Tax Assessment for Non-resident Foreign Transport CompaniesFirms are taxed on revenue considered to have been generated in Turkey. For land transport the passenger, cargo and baggage transport fees within the borders of Turkey, sea and air transport fees from loading points in Turkey and commission on tickets sold in Turkey are considered revenue.

The corporation tax base is assessed from the sum of the revenue multiplied by the arm’s length ratios - land: 12%, sea: 15%, air: 5% e.g. Revenue of 150,000 x Sea Ratio 15% = 22,500 TL

CIT Base 22,500 TL x Tax Rate of 20% = 4,500 TL. A tax withholding will be applied on the portion of the gain transferred to the head office: 22,500 – 4,500= 18,000 x 15% = 2,700 TL.

Offset LossesLosses can be carried forward five years. No carry back is possible.

Employment

Employment is covered by Labor Law 4857. Under its terms there is no discrimination based on language, race, sex, political opinion, philosophical belief, religion or similar reasons. The minimum hourly wage for all employees over 16 years of age in Turkey in 2009 is 693 TL per month.

Turkey has signed many International Labor Organization (ILO) conventions protecting workers’ rights. Turkey’s labor force has a reputation for being hardworking, productive, and dependable.

Foreigners employed legally in Turkey can either apply for Work Permits from the Ministry of Labor and Social Security or from the Consulates and Embassies of the Turkish Republic abroad. Many visitors can buy a sticker visa on arrival and stay between 30 to 90 days, some passport holders have to apply in advance for a visa. Please check with the Ministry of Foreign Affairs.

Turkey has signed Social Security Agreements with 22 countries: Albania, Austria, Azerbaijan, Belgium, Bosnia and Herzegovina, Bulgaria, Canada and the Province of Quebec, Czech Republic, Denmark, France, Georgia, Germany, Libya, Luxembourg, Macedonia, Norway, Romania, Sweden, Switzerland, Turkish Republic of Northern Cyprus, The Netherlands, The United Kingdom.

Invoicing

Fake invoices (‘naylan fatura’) are a common occurrence in Turkey. Often issued to raise the expenses and costs in order to show less profit, reduce the tax assessment and avoid payment of VAT or to receive a VAT refund. Expenses that can’t be authenticated, such as the non-disclosure of employees’ actual wages, are often declared at minimum wage levels.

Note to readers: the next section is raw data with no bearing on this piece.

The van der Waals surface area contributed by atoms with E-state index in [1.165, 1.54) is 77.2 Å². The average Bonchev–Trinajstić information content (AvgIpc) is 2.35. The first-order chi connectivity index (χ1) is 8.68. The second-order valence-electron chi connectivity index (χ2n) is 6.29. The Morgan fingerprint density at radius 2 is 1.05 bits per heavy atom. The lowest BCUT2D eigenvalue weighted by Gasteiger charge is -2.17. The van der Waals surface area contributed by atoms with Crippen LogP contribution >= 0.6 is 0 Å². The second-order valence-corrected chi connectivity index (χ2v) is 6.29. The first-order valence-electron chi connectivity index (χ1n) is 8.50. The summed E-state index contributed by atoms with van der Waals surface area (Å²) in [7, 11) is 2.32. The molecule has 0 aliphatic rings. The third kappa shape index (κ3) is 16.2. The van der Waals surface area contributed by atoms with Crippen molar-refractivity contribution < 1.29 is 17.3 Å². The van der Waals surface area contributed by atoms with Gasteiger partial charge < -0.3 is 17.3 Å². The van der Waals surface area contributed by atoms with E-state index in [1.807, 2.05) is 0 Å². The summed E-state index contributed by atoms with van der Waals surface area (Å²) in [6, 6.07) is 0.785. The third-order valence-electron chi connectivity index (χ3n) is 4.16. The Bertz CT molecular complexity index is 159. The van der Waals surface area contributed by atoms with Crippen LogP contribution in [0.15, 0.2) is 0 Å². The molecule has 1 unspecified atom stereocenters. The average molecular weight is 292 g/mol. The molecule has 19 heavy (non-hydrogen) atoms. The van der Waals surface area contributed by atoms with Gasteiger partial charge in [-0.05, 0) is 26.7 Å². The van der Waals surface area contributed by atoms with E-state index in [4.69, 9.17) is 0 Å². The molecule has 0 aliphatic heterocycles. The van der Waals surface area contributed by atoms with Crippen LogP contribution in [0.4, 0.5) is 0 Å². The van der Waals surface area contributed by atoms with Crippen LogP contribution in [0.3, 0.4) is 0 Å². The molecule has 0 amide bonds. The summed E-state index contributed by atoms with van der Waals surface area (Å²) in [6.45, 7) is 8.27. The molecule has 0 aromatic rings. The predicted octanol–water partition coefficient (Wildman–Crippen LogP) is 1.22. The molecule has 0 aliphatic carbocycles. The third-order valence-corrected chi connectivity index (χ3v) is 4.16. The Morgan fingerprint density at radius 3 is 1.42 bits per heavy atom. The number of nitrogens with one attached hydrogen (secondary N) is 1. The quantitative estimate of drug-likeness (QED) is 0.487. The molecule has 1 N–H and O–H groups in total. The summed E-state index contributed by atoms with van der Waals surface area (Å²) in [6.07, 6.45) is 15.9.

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All invoices must contain the following minimum information: the date, series and sequence number, the name and commercial title of the business, the business address; the company’s registered tax office and account number; the customer’s name, commercial title, address and its tax office and account number; the type, amount, price and total value of the goods or services; the date of delivery. A consignment invoice, which is a combination of invoice and waybill, is allowed but must be drawn up in at least three copies; with two copies accompanying the goods in the vehicle carrying the consignment. In the event of required information being missing the invoice is regarded as not having been issued at all.

Invoices are to be given consecutive sequence numbers; issued with at least one original and one copy, more than copy is to be marked with its number; the signature (which can be printed) of the owner or authorized representative of the business and company stamp should be at the top of the invoice.

Invoices have to be issued within ten days of the date of the delivery or performance of the service, otherwise they will be considered void. The customer is obliged to present its documents for identity and tax office account number if requested by the issuer of the invoice.

Invoices have to be printed by printers who have a special contract with the Ministry of Finance.

There are penalties for failure to issue receipts and invoices.

Expenses

Deductible Expenses